Facebook on Friday disabled its controversial
facial recognition feature in the Europe Union, following criticism
from government regulators and privacy advocates.
The world's largest online social network has already switched off the feature for new users and has now agreed to delete all data used by the software to identify members by October 15.
Richard Allan, Facebook's head of European operations, told dpa the feature could be reinstated at a future date once changes are made.
"We still believe that we can offer face recognition in Europe legally," Allan said.
The feature, which Facebook turned on by default, was designed to help users tag their friend in photos by automatically identifying people in it.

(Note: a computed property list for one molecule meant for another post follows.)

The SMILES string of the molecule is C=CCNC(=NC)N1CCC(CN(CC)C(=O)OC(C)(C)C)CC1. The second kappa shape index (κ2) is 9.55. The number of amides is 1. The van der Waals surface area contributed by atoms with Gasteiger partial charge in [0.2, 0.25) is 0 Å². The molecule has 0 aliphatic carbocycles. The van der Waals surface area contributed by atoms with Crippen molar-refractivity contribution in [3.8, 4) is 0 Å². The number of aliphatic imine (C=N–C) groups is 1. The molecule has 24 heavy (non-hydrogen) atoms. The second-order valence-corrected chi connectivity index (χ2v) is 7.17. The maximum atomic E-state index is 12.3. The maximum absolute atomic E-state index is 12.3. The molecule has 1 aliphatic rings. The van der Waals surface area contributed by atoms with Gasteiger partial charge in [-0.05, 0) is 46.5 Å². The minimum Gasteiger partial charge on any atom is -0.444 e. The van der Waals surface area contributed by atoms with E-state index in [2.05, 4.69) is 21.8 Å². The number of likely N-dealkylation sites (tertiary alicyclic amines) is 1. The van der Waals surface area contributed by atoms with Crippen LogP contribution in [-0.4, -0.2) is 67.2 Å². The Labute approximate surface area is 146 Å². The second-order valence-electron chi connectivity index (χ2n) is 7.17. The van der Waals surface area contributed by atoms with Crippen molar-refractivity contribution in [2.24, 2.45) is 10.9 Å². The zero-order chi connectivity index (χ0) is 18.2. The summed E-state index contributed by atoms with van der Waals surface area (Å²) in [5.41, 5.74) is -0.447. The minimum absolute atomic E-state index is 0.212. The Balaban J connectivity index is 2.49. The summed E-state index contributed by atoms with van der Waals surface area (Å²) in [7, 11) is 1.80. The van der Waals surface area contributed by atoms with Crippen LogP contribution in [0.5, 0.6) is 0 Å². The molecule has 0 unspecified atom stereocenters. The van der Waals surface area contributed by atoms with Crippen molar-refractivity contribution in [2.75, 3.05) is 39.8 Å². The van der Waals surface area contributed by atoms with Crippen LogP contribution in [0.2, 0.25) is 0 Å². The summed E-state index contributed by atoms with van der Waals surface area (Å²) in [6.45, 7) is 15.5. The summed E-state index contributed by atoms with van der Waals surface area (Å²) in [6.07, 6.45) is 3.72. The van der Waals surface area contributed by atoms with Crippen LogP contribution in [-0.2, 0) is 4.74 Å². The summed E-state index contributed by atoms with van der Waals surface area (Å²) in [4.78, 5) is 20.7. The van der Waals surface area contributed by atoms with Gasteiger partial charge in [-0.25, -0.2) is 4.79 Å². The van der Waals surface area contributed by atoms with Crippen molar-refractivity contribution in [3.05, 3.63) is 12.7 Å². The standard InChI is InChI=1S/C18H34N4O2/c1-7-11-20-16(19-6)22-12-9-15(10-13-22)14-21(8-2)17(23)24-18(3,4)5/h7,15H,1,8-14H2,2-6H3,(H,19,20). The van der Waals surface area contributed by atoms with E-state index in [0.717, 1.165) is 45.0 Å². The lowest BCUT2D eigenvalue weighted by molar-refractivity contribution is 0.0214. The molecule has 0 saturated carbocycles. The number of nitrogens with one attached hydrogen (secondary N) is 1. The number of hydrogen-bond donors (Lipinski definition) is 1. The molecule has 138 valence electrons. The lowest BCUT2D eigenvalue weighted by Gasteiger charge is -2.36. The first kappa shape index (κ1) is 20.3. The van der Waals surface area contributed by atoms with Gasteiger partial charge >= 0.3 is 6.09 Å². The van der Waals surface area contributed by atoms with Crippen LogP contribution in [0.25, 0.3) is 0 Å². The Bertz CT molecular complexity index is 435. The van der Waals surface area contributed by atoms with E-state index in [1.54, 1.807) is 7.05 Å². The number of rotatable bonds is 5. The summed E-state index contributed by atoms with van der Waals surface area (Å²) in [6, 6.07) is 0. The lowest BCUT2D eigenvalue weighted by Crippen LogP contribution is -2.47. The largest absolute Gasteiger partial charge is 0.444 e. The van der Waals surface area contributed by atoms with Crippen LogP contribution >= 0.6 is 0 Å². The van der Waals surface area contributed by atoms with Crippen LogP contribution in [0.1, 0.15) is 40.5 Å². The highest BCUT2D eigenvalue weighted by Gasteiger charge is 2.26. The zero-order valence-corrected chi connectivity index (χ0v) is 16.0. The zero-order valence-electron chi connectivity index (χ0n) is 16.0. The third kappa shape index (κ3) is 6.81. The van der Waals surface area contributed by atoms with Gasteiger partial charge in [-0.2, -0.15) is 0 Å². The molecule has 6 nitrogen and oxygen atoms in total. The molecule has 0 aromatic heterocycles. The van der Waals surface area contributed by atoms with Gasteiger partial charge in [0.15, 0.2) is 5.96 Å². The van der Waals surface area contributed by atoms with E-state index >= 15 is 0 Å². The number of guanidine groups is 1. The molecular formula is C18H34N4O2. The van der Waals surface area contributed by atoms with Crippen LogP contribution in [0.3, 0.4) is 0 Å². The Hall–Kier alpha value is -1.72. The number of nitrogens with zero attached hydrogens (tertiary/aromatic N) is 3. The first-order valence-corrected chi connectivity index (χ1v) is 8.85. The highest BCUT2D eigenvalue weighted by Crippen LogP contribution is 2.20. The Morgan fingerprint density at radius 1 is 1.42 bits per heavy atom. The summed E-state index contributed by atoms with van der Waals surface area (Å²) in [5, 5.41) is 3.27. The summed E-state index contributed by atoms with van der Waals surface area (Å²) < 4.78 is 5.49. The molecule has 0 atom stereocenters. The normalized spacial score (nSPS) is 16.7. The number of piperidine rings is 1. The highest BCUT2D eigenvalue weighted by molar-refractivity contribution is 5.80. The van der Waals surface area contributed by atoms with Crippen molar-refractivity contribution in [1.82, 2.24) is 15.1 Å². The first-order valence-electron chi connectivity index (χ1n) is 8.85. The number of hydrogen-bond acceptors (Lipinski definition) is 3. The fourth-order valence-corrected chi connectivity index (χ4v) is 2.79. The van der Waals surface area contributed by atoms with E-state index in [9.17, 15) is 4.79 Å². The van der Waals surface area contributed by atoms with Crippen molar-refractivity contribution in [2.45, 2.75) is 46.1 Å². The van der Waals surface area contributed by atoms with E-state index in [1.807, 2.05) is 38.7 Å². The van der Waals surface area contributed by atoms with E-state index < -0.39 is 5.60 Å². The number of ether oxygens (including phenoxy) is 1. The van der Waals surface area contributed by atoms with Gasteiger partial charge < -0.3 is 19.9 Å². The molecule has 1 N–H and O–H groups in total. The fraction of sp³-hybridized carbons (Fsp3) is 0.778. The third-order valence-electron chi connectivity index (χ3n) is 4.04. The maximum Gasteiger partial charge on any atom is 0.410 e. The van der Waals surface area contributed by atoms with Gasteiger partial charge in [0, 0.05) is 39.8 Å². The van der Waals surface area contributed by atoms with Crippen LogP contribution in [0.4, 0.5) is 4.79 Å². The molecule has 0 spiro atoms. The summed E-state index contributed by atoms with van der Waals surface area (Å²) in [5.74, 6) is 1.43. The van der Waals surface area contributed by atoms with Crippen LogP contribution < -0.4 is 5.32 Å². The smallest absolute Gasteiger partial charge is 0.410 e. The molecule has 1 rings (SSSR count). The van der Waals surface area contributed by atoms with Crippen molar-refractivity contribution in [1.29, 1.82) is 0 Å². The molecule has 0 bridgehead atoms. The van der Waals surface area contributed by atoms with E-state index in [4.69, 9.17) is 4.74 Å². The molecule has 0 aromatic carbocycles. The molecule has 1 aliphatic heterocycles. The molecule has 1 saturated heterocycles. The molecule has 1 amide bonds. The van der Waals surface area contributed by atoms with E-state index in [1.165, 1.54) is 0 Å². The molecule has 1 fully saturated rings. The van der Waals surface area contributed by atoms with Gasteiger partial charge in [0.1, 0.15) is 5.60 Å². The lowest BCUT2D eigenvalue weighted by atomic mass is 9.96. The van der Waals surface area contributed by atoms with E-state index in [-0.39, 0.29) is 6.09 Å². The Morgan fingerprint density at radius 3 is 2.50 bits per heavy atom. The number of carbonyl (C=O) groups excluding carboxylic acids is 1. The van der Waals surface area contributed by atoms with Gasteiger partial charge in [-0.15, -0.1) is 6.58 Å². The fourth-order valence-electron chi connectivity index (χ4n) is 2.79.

Germany's Office of Data Protection and Freedom of Information has argued the software is illegal under European law because it has allowed the company to create a vast biometric database of it users, which is at risk of being misused.
Ireland's office of the Data Protection Commissioner, which has oversight over Facebook's European operations because of its base in the country, recommended last year that the company make changes to the tagging tool.
Friday's decision has no impact on the function for users outside of Europe.
Most Popular Stories
- Dell Offers Undisclosed Number of Employee Buyouts
- Saab Gets Back into the Game; U.S. Auto Sales Soar
- Authorities Close to Deal with JPMorgan Chase over Madoff Response
- Apple Activates Customer-Tracking iBeacon
- 2013 Tech Gift Guide: iPad Mini Still Hot; Chromecast a Great Low-Cost Option
- U.S. Stocks Rise on Sysco Acquisition
- A Biography of Jonathan Ive, Apple's Creative Chief
- American Airlines, US Airways Complete Merger
- Unemployed Wait as Lawmakers Debate
- Tech Giants Call for Controls on Government Snooping